Majestic Scotch

Majestic Scotch

Inducted into the American Quarter Horse Hall of Fame in 2017.

hall of fame inductee photos

text size

Shown in every class from halter to hunt seat equitation to trail, Majestic Scotch earned multiple year-end top five placings in all divisions.

Majestic Scotch was foaled in 1994 in Iowa, born to be a show horse.

For years, he dominated the show pen at an elite level in every division. From 2002 until 2010, he earned 10 world championships in western pleasure and western riding, along with seven reserve world championships in those classes, plus showmanship. His first Youth World Championship title was earned in 2003 in western riding with Amanda Addy Gerald aboard.

The flashy sorrel gelding was a son of One Scotch Delight and out of the Two Eyed Punk mare Two Eyed Natches, bred by Donald and Jean Bangasser of Ackley, Iowa.

In 2005, “Dickie” won a youth world championship title in western riding with Sharnai Thompson of Pilot Point, Texas. They went on to combine for three more gold trophies in youth competition and two reserve world champion titles.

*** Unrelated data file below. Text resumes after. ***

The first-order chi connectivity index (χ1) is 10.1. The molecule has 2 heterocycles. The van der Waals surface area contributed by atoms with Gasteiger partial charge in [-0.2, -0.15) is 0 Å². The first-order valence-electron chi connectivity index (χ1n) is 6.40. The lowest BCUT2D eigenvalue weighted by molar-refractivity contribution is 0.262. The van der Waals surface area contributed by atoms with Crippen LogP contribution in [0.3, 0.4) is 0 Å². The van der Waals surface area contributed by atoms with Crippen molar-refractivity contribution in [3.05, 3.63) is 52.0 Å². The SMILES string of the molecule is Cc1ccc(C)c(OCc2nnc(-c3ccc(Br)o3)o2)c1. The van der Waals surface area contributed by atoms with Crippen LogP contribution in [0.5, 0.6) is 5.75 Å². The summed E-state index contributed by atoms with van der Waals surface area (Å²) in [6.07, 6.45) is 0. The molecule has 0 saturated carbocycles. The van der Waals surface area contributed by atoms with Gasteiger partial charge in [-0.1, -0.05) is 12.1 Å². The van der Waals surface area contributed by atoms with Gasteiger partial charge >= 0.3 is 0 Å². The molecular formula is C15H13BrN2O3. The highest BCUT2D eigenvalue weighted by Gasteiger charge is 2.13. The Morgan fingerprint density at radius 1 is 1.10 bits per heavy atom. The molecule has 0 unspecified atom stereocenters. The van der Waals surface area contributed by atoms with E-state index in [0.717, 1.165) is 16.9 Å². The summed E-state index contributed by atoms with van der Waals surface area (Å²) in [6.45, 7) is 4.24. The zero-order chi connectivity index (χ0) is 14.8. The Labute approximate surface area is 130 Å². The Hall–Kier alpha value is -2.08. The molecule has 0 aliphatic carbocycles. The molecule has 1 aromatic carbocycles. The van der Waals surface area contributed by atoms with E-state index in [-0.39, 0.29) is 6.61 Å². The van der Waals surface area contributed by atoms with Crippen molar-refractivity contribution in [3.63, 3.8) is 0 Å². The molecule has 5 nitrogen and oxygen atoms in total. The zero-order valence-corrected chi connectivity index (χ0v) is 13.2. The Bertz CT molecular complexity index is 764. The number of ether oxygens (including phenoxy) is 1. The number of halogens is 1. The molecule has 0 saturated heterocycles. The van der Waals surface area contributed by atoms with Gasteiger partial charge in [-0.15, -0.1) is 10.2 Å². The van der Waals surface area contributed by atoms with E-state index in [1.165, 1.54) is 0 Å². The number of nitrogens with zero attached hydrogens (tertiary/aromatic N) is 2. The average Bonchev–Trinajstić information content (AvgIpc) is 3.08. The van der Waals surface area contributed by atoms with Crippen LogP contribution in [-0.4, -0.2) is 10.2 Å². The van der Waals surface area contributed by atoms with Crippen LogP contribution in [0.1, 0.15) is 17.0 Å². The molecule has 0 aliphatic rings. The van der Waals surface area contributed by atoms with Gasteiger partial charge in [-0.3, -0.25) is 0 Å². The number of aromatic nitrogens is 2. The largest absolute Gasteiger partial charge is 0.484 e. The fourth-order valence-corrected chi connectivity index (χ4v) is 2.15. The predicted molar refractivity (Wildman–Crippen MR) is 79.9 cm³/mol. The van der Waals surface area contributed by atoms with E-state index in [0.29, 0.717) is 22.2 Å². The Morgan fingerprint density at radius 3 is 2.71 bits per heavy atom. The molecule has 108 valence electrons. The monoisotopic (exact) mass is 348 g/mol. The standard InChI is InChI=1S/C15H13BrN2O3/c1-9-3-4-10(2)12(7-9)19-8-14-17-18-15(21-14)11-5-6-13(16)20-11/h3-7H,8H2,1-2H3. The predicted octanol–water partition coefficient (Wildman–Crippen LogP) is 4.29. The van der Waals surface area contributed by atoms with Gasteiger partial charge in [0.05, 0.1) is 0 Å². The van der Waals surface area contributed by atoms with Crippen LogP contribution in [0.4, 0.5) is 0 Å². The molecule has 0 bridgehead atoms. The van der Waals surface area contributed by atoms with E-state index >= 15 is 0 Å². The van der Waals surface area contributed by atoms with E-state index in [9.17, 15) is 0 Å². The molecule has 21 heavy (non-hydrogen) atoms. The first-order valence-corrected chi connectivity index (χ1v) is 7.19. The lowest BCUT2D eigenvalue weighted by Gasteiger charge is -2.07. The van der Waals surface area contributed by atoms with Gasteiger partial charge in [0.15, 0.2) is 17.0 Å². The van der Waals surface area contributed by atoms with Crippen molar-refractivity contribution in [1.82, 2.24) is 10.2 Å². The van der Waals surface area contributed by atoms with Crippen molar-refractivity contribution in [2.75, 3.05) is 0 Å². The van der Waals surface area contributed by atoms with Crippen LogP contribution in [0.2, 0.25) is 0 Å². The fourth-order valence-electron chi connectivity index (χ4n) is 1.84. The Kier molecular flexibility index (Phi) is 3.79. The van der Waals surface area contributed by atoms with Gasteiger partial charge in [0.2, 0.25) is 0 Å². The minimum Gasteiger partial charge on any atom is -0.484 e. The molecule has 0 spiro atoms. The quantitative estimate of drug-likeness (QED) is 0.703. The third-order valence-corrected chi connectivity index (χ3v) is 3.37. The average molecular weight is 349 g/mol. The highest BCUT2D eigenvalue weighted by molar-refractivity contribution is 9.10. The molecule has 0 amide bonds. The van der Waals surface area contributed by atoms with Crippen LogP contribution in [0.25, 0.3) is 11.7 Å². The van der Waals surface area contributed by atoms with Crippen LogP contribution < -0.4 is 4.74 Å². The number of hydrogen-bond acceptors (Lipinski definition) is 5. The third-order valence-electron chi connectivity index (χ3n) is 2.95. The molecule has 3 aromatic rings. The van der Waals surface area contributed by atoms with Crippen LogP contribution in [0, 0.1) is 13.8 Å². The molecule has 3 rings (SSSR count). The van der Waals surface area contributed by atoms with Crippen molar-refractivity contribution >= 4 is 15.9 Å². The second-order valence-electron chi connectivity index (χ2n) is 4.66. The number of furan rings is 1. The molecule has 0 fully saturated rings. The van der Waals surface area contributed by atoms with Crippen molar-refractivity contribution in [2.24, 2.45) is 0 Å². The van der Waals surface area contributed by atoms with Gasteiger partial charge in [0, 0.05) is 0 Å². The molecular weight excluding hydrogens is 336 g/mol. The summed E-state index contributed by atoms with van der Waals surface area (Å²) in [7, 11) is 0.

“When we bought him, he really just did the pleasure and the western riding,” Sharnai says. “We added a few other events and took our time with that. He was every girl’s dream, and we went on to do great things, but the fact is, he was a great horse when we bought him. He was my dream horse.”

In his lifetime, Majestic Scotch earned 3,848.5 points in all divisions, 13 Superiors and $60,276.68 through the AQHA Incentive Fund. “Every person who has been near him has been successful, and he made a lot of people’s dreams come true,” says AQHA Professional Horseman Jason Martin. “We’ll probably never come across another one like him that can be so successful in western riding and pleasure and love his job like that.”    

Dickie’s last trip to the World Show was in 2010, when he was fifth in amateur western riding. He had been Select world champion in western riding just two months earlier. He retired in 2012 to Sharnai’s home, where his many demands for peppermints were graciously granted.

 “He made me who I am today,” Sharnai says. “It transferred to my career and education. Dickie taught me how to win and that if you’re second, it’s OK to be mad and take that and make yourself better. Winning isn’t everything, but he made me live to a higher standard.”

He was euthanized February 14, 2013, and is buried at Highpoint Performance Horses. He was inducted into the American Quarter Horse Hall of Fame in 2017.


Biography updated as of March 2017.